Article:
In order to effectively address the disproportionate impact of the mental health effects of alcoholism in the Black community, it’s important to understand what factors drive them and what resources are available to help reverse the trend on both an individual and macro level. 

Factors Driving Alcoholism and Poor Mental Health Outcomes in the Black Community

The Black-American experience has a certain level of trauma baked that manifests in ways that are still palpable in today’s society. These factors include, but are not limited to: 

  • Discrimination leading to widespread institutional inequalityData from the Society for the Study of Addiction indicates that experiences of racial discrimination are associated with diverse alcohol-related behaviors among Black Americans, with a stronger association with problematic alcohol use, particularly among younger individuals.
  • Income inequality – Additional data indicates that income inequality is linked to depression, anxiety, trauma, and other pervasive negative mental health conditions. It’s also linked to higher rates of alcohol consumption in the community at large. These economic disparities, often triggered by discrimination and generational gaps in opportunity, create an internalized lack of self-worth, hopelessness, and resentment, with which people often cope by drinking.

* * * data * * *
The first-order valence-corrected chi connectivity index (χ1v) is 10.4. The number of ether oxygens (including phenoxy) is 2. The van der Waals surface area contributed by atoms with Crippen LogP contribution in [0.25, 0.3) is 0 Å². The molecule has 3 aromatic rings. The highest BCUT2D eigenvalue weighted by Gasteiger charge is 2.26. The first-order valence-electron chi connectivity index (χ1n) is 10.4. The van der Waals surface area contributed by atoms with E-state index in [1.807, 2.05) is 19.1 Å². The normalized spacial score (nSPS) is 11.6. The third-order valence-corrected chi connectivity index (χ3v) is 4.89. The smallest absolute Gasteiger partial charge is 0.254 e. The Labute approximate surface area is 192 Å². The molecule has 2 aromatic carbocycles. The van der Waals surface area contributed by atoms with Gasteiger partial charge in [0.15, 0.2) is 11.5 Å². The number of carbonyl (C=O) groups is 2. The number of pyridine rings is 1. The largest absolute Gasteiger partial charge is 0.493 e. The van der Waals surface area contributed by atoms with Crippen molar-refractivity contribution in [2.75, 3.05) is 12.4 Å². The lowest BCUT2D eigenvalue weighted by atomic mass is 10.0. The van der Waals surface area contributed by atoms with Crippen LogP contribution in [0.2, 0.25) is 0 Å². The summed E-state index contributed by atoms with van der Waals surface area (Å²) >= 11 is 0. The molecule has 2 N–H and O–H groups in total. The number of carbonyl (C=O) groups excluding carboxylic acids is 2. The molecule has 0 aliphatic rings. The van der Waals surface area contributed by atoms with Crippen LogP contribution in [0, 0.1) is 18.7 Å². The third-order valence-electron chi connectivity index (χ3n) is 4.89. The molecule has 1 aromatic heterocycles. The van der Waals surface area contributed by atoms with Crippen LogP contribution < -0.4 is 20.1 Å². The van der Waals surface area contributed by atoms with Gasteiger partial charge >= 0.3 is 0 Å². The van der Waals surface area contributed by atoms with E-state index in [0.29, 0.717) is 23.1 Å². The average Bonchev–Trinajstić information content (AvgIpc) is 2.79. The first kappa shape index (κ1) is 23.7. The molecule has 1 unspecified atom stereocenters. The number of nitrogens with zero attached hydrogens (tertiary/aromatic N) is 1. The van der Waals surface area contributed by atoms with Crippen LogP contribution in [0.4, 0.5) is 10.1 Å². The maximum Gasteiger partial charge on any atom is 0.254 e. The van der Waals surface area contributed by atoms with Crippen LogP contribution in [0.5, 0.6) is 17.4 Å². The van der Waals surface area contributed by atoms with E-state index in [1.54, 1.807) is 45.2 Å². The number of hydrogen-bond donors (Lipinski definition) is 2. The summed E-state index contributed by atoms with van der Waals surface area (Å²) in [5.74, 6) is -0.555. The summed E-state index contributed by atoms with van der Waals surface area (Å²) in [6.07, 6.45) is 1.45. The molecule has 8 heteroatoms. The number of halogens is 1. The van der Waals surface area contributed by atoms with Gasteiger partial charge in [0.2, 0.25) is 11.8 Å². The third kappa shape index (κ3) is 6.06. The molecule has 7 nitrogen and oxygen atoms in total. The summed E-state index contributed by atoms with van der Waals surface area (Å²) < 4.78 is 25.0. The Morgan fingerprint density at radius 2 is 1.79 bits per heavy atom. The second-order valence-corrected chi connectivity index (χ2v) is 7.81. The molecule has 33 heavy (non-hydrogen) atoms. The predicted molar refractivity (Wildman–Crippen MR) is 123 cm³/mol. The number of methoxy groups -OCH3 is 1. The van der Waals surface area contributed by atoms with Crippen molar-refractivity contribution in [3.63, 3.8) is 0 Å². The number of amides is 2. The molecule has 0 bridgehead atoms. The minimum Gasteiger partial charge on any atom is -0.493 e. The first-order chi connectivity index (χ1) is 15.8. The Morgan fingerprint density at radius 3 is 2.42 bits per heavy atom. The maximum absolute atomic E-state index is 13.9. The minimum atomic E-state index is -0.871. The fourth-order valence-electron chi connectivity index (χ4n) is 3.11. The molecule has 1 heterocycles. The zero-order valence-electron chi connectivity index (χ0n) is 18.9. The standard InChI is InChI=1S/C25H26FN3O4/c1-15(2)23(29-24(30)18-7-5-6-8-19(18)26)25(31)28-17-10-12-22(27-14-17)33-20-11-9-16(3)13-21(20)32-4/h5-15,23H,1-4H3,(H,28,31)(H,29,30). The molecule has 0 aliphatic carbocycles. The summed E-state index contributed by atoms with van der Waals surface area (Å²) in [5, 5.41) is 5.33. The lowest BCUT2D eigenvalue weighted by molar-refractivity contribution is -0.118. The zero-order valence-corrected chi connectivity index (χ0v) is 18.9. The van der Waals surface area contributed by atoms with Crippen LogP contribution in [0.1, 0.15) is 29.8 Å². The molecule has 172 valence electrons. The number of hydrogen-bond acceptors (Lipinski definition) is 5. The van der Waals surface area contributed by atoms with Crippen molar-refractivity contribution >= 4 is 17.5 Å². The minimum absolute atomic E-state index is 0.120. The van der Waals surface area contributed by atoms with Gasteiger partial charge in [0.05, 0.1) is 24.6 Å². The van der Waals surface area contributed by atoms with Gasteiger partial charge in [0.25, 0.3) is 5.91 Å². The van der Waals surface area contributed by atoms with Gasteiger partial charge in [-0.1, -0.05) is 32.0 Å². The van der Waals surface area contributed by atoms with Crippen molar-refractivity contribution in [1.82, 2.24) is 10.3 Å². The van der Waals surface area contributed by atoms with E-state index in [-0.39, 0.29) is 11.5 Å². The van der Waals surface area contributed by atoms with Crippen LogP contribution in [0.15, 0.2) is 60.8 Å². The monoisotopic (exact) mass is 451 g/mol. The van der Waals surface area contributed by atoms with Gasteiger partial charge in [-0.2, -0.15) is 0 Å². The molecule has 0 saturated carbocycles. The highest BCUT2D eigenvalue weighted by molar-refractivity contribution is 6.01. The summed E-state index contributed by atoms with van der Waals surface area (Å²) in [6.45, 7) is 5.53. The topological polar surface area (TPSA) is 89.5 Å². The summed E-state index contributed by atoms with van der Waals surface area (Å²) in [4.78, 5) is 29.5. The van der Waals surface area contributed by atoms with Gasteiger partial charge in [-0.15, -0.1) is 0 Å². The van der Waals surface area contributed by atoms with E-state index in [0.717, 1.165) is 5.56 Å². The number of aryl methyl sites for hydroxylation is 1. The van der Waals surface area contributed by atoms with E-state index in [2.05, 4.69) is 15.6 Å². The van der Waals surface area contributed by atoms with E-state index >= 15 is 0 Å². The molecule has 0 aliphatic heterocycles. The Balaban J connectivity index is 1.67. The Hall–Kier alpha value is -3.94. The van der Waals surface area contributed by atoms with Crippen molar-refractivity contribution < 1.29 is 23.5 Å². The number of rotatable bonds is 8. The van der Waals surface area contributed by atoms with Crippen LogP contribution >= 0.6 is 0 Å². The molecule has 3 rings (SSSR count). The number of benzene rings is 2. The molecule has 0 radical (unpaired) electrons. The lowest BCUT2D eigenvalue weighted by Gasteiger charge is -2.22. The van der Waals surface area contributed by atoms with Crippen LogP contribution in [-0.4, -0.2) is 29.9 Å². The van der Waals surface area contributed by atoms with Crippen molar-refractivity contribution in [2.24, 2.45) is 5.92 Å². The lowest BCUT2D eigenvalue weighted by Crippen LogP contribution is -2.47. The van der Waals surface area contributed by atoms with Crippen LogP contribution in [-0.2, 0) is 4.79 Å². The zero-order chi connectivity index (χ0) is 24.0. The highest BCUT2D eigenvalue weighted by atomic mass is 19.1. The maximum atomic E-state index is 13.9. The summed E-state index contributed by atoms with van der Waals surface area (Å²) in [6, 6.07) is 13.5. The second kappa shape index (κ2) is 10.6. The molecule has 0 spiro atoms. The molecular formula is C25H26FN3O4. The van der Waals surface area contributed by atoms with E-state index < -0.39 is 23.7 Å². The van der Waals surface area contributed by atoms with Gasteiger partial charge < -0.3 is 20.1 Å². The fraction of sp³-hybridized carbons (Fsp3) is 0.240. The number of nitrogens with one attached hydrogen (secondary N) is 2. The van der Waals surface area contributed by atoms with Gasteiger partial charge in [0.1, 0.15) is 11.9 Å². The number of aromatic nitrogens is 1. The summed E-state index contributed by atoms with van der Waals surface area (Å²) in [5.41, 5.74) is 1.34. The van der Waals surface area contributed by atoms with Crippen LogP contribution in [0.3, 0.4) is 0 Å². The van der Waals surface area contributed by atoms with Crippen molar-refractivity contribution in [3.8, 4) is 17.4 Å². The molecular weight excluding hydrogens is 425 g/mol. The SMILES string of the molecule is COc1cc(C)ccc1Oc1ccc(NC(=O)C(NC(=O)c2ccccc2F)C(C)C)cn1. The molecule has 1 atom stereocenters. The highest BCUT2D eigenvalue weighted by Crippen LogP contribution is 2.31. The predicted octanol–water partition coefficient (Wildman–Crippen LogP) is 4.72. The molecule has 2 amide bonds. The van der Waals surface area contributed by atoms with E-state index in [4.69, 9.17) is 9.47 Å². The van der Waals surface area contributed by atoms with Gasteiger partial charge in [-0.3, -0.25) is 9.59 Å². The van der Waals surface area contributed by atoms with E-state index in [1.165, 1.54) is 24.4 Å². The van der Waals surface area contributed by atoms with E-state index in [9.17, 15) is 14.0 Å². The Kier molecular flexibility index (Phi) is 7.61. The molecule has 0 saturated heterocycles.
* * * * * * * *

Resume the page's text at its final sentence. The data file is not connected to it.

• Heightened exposure to drinking in media and pop cultureData from Johns Hopkins University highlights the disproportionate targeting of Black youth by alcohol advertisers. The study found that African-American students were exposed more per advertising capita than youth in any other community.